Summary. I. Its Occasion: A narrative of events, and assurance of his confidence (i., ii.). II. His Apostolic Mission: (a) Its source (iii., iv.); (b) Its difficulties (iv. 7–v. 10); (c) Its motive 59 (v. 11–vi. 10). III. Intercourse with heathen (vi. 14–vii. l). IV. Collection for fellow-Christians (viii., ix.). V. His self-vindication (x.–xiii.).

GALATIANS. This Epistle is one of a set on doctrinal subjects, which should be read together—viz, those to Romans, Galatians, and Hebrews,—since they clearly define the relation of Jews and Gentiles to the Church of Christ, and form one whole treatise, each alone being incomplete. It also has affinity with those to the Corinthians, as it vindicates the writer against the defamation of Judaizers.

Galatia was inhabited by hordes of northern Gauls, who poured down into Asia (B.C. 300), conquered it, and settled there; but being enervated by luxurious food and climate, were gradually driven inland to the central mountain fastnesses of Asia Minor. The people were first barbarian, then mingled with Greeks, tempered by Greek civilization, and finally subjugated by Romans (B.C. 189). Enriched by the constant traffic of Armenian caravans to the Hellespont, many Jews settled there for trading purposes; and the inhabitants were a mixture of Scythian, Greek, Roman, and Hebrew. Paul traversed the country on his second journey, where he was detained by illness (Gal. iv. 13, 14), and converted many Jews and Greeks (iii. 27, 28). He visited it again on his third journey (Acts xviii. 23). Originally worshippers of those who were no gods (iv. 8), they were converted to Judaism (iv. 9), then by Paul to Christianity (iii. 1, 2), and again relapsed into Judaism under the teachers that remained after his visit (iv. 21–31). The Epistle was written from Ephesus, about A.D. 57, to prevent this lapse into Judaism. It resembles that to the Romans in the contrast therein presented between the righteousness by the Law and Justification by Faith.

Summary. I. Narrative. The apostle's own conversion, and conflict against Judaism (i., ii.). II. Argument, based on Old Testament history, shewing how the Law was preparatory to the Gospel (iii., iv.). III. Practical Exhortation, to use the liberty of the Gospel for the cultivation of true godliness.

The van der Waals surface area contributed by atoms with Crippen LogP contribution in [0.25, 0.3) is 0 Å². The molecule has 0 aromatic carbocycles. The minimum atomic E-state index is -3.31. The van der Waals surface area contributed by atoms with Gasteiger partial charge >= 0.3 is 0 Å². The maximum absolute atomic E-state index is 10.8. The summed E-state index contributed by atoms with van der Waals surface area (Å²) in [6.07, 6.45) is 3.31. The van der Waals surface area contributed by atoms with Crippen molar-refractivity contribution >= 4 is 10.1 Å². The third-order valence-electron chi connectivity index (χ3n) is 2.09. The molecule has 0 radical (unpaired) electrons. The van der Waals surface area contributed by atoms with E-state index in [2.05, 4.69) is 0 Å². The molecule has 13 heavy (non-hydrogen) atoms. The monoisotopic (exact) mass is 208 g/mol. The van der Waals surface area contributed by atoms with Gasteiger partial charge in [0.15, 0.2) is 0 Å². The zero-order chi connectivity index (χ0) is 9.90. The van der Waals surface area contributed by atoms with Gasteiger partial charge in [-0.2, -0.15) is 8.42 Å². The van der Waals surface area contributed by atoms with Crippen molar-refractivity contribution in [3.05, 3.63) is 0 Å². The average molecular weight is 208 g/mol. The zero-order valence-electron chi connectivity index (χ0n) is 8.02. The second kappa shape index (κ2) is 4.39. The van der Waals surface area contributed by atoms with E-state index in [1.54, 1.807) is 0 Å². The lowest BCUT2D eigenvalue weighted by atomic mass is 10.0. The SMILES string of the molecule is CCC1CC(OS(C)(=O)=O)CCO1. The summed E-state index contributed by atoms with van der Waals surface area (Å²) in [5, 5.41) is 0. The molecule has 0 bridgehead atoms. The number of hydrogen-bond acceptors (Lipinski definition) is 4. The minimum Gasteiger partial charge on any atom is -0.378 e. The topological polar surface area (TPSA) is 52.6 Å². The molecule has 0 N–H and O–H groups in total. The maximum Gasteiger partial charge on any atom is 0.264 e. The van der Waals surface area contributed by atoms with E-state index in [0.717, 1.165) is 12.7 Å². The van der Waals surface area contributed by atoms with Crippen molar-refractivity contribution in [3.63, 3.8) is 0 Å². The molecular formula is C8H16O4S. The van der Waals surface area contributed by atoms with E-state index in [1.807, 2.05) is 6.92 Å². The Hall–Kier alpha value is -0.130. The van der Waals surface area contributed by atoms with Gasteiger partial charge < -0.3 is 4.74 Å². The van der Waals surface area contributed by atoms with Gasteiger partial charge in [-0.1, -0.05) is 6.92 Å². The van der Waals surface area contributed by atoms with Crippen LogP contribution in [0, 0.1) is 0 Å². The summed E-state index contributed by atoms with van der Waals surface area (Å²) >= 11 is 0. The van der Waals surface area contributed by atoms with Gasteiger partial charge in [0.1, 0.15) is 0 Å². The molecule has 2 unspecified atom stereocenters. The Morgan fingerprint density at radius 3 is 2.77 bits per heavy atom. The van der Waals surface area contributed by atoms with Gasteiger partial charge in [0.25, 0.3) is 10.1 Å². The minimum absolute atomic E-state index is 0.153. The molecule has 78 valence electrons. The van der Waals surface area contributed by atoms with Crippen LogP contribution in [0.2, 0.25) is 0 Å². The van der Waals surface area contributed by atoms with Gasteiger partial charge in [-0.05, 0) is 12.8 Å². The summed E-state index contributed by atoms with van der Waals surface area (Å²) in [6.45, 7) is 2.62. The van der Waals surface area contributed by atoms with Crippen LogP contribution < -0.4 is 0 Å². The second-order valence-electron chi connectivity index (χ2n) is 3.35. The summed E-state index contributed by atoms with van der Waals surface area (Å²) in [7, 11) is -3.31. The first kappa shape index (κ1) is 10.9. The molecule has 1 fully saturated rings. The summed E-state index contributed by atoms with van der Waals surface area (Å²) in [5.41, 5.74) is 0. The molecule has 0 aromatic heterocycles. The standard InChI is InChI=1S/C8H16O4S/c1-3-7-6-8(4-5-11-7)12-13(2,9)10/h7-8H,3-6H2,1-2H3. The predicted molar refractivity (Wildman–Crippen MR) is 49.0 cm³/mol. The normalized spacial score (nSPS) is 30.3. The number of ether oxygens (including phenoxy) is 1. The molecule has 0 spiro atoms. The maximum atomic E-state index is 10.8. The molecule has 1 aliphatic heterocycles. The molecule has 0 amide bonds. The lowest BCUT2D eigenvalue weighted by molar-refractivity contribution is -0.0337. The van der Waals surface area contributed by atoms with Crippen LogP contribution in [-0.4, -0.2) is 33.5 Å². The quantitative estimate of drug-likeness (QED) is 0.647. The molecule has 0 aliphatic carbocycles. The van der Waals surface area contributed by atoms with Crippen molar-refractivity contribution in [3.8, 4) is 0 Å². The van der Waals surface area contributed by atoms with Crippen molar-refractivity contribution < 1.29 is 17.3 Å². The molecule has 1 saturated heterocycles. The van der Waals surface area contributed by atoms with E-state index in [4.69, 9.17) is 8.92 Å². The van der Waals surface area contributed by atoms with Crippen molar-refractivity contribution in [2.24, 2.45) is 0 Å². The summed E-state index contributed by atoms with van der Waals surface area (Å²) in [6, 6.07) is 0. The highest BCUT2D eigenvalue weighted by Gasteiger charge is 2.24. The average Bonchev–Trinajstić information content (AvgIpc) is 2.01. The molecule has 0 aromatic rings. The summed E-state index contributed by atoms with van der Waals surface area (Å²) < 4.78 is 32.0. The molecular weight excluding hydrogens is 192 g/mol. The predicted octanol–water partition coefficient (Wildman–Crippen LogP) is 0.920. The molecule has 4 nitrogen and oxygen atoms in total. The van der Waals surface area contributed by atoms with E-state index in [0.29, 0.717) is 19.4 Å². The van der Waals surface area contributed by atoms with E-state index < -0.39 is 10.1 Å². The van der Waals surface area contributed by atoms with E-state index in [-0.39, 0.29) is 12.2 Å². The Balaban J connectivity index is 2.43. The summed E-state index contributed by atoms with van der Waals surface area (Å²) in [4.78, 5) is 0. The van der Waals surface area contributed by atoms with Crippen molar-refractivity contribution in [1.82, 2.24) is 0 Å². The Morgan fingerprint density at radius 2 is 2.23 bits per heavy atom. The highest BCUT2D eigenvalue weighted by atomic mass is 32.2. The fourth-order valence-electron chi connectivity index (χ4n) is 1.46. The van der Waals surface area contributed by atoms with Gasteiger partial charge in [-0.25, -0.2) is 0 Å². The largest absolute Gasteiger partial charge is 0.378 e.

EPHESIANS. The inscription of this letter to the Ephesians is doubtful, and it is thought to have been either a circular, of which copies were sent to many adjacent churches, or to have been intended to be circulated amongst several (see Col. iv. 16). Ephesus was to Asia, as Corinth to Greece, the great port to which flowed the commerce of E. and W. Its inhabitants were equally noted for licentious and luxurious life, and for cultivation of magical arts, and fanatical worship of Diana (the personification of exuberant natural production). Her temple was one of the wonders of the world for its magnificent structure, and extravagant enrichment. It was the great treasury of Pan-Ionia, and the centre of their worship and nationality, as that of Solomon was to the Jews; But a three years' sojourn there by the apostle broke its power, till the annual festival brought about a temporary reaction (Acts xix.).

This Epistle was probably written about A.D. 62, when Paul was prisoner at Rome. It was not evoked by any relapse or special errors, but was written to establish those who had left heathenism, contrasting their present higher life with their previous degradation. Its summary of Christian revelation as the foundation of spiritual life is couched in language both fervent and sublime.